With the weekend battles come some ballot battles. The Esurance MLB All-Star Game ballot is packed with tough choices for those who don't just defer to their home nine, and some of the players behind those choices just so happen to be pitted against each other the next few days.Here's
With the weekend battles come some ballot battles. The Esurance MLB All-Star Game ballot is packed with tough choices for those who don't just defer to their home nine, and some of the players behind those choices just so happen to be pitted against each other the next few days.
Here's a rundown of quality candidates for specific spots at the All-Star Game presented by MasterCard who will be manning those spots on the same field this weekend.
Jose Altuve vs. Starlin Castro
It's early, of course, but right now the American League second-base situation is a classic case of track record vs. small-sample spectacularity.
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Altuve is on the short list of the best pure hitters in the game, and his outsized impact has earned him the starting nod for the AL in each of the past two All-Star Games. A .294/.366/.460 slash line, nine stolen bases (which tie him for the AL lead) and the Astros' status atop the AL West put him in good position to get that honor again. But while Altuve, the Mariners' Robinson Cano (the AL starter each year from 2010-14), the Orioles' Jonathan Schoop and even the A's Jed Lowrie have strong cases so far, the guy who has commanded the most All-Star attention with his early play is, unexpectedly, Castro, who has a .351/.388/.534 slash line.
It has been pretty widely expected that Castro, who has a lifetime OPS+ of 98 (or two percent below league average) and is suddenly sitting at 151 this year, will come down to earth. But his decreased whiff percentage on breaking balls and changeups could be an indicator that he's made a mental adjustment that could allow him to stick as All-Star worthy. Altuve, meanwhile, probably has an offensive surge in him if he reduces what has been a higher-than-usual ground-ball rate (56.6 percent).
Justin Turner vs. Nolan Arenado
Knowing what we know about how well the Cubs' fan base turns out at the online ballot box, both of these deserving candidates -- as well as other worthy entries like the Cardinals' Jedd Gyorko, the Nationals' Anthony Rendon and the Reds' out-of-nowhere WAR leaderEugenio Suarez -- are going to have a hard time unseating reigning National League MVP Award winner Kristopher Bryant. But the weekend set between the Dodgers and Rockies is an opportunity for the voting body to see Turner and Arenado at work in what has become an intriguing division battle.
Turner just keeps churning out production for the Dodgers team with whom he rejuvenated his career in 2014. Turner has a .364/.445/.483 slash line with 11 doubles. A low-profile pickup when he arrived in L.A., Turner remade himself with an emphasis on launch angle and has become part of the heart and soul of the ballclub. He received some down-ballot NL MVP Award love last year, but he has yet to be an All-Star.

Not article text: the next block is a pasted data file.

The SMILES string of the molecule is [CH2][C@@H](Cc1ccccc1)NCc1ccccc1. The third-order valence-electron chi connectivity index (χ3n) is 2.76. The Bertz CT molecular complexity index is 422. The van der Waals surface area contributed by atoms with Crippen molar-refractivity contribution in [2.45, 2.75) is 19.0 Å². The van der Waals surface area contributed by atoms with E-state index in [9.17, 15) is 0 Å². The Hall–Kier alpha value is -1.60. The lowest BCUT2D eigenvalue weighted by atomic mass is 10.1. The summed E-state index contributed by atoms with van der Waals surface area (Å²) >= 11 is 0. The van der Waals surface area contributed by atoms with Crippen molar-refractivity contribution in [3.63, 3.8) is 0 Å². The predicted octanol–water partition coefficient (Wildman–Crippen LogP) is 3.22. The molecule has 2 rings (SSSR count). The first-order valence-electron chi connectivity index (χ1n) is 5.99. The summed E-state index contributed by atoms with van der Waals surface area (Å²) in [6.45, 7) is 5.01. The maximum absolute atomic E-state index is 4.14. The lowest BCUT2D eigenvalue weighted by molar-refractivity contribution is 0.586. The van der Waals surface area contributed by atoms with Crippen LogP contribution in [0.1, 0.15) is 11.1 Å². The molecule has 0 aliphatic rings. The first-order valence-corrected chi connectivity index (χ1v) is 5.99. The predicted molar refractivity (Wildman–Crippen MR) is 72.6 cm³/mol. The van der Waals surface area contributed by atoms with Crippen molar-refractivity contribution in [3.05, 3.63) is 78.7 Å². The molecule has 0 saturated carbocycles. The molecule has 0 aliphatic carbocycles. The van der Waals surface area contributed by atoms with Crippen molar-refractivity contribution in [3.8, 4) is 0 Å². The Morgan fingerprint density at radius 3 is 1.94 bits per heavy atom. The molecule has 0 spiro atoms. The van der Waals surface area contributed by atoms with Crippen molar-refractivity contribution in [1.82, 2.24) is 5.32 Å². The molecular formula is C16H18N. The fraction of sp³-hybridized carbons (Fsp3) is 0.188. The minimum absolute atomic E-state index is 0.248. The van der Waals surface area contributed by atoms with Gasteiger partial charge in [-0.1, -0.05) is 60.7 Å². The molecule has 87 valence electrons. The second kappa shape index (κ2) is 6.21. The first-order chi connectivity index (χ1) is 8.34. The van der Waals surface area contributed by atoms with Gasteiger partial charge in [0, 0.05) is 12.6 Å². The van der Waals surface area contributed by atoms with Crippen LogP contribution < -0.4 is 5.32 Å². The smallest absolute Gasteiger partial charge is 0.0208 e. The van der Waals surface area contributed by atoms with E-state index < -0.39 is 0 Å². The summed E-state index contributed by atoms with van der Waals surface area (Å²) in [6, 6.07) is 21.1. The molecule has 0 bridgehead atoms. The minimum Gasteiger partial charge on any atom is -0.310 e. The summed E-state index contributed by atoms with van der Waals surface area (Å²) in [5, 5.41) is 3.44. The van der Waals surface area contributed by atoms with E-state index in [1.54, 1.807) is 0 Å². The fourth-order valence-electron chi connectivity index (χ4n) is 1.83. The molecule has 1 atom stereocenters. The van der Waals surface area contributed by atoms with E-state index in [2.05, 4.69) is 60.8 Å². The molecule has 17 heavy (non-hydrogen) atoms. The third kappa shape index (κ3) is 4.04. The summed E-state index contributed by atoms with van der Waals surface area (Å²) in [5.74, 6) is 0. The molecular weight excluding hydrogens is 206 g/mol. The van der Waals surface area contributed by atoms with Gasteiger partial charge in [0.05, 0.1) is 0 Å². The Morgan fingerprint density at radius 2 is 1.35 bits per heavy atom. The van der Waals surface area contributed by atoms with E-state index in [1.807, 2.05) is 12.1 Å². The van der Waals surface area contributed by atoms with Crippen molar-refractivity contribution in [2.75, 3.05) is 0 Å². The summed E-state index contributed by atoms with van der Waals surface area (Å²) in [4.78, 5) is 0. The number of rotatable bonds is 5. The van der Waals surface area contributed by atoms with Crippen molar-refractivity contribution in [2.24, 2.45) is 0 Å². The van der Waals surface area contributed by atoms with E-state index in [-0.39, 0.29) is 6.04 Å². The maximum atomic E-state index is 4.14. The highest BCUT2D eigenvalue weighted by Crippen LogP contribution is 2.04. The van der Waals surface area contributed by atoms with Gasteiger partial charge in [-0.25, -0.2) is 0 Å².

Arenado is a two-time All-Star as a result of voting by his peers but has never been elected to start by the fans. That fits the narrative of him being one of the game's more underrated players, though if the Rockies can maintain their place atop the NL West, that will certainly help elevate his profile. For now, Arenado continues to be a dynamic player on both sides of the ball. He has a .309/.358/.588 slash line with eight homers and 12 doubles while providing his usual dazzling defense.
Miguel Sano vs. Jose Ramirez
The Twins-Indians series at Progressive Field features not only two teams that are tied for first place in the AL Central, but the two players who rank Nos. 1 and 2 among AL third basemen in FanGraphs' WAR. Sano (2.2) and Ramirez (1.3) are very different players but they're both making a big impact that leads you to wonder if one of them might have a chance to unseat the Orioles' Manny Machado as the AL starter at third.
For Ramirez, this is an extension of a breakout 2016 season during which he revealed himself to be valuable not just because of his versatility but also his bat. Small in stature but big in swagger, Ramirez was a clutch hitter for the AL champs, and this year he's settled in at the hot corner and increased his power game with a .512 slugging percentage, six homers and six doubles. His .886 OPS is second only to that of Sano among AL third basemen.
Sano, though, is outclassing everybody in the OPS department by a wide margin. He enters play on Friday with a 1.108 mark, with nine homers, six doubles and two triples. This is the Sano we expected after his third-place showing in the 2015 AL Rookie of the Year Award voting, but last season was a mess on both sides of the ball in the midst of a failed experiment in the outfield.
Anthony Castrovince has been a reporter for MLB.com since 2004. Read his columns and follow him on Twitter at @Castrovince.